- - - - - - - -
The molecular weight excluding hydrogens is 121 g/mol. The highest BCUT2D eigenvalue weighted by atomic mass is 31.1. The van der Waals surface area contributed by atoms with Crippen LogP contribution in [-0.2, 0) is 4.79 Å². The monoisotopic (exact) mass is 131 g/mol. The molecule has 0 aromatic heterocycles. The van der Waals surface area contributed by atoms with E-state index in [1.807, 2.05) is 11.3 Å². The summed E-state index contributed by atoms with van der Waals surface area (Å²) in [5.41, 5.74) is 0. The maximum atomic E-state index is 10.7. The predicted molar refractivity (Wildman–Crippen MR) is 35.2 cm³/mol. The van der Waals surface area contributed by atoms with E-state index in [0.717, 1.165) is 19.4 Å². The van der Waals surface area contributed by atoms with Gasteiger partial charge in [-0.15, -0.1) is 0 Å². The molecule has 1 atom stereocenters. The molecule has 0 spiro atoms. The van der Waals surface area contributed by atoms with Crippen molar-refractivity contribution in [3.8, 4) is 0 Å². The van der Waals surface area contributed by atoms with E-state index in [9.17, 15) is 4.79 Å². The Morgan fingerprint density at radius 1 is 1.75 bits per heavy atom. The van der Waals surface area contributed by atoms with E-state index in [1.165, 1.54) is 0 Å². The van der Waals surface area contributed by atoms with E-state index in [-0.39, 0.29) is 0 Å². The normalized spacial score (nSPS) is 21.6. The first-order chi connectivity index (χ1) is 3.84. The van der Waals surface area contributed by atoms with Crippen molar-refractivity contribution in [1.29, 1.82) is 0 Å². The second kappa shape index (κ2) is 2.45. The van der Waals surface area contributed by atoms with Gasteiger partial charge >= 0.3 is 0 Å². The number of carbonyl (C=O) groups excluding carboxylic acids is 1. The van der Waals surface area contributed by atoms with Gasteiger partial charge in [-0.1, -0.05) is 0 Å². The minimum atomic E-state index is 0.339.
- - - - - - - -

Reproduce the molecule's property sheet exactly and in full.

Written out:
The molecular weight excluding hydrogens is 121 g/mol. The highest BCUT2D eigenvalue weighted by atomic mass is 31.1. The van der Waals surface area contributed by atoms with Crippen LogP contribution in [-0.2, 0) is 4.79 Å². The monoisotopic (exact) mass is 131 g/mol. The molecule has 0 aromatic heterocycles. The van der Waals surface area contributed by atoms with E-state index in [1.807, 2.05) is 11.3 Å². The summed E-state index contributed by atoms with van der Waals surface area (Å²) in [5.41, 5.74) is 0. The maximum atomic E-state index is 10.7. The predicted molar refractivity (Wildman–Crippen MR) is 35.2 cm³/mol. The van der Waals surface area contributed by atoms with E-state index in [0.717, 1.165) is 19.4 Å². The van der Waals surface area contributed by atoms with Gasteiger partial charge in [-0.15, -0.1) is 0 Å². The molecule has 1 atom stereocenters. The molecule has 0 spiro atoms. The van der Waals surface area contributed by atoms with Crippen molar-refractivity contribution in [3.8, 4) is 0 Å². The van der Waals surface area contributed by atoms with E-state index in [9.17, 15) is 4.79 Å². The Morgan fingerprint density at radius 1 is 1.75 bits per heavy atom. The van der Waals surface area contributed by atoms with E-state index in [1.165, 1.54) is 0 Å². The van der Waals surface area contributed by atoms with E-state index in [-0.39, 0.29) is 0 Å². The normalized spacial score (nSPS) is 21.6. The first-order chi connectivity index (χ1) is 3.84. The van der Waals surface area contributed by atoms with Crippen molar-refractivity contribution in [1.29, 1.82) is 0 Å². The second kappa shape index (κ2) is 2.45. The van der Waals surface area contributed by atoms with Gasteiger partial charge >= 0.3 is 0 Å². The number of carbonyl (C=O) groups excluding carboxylic acids is 1. The van der Waals surface area contributed by atoms with Gasteiger partial charge in [-0.1, -0.05) is 0 Å². The minimum atomic E-state index is 0.339.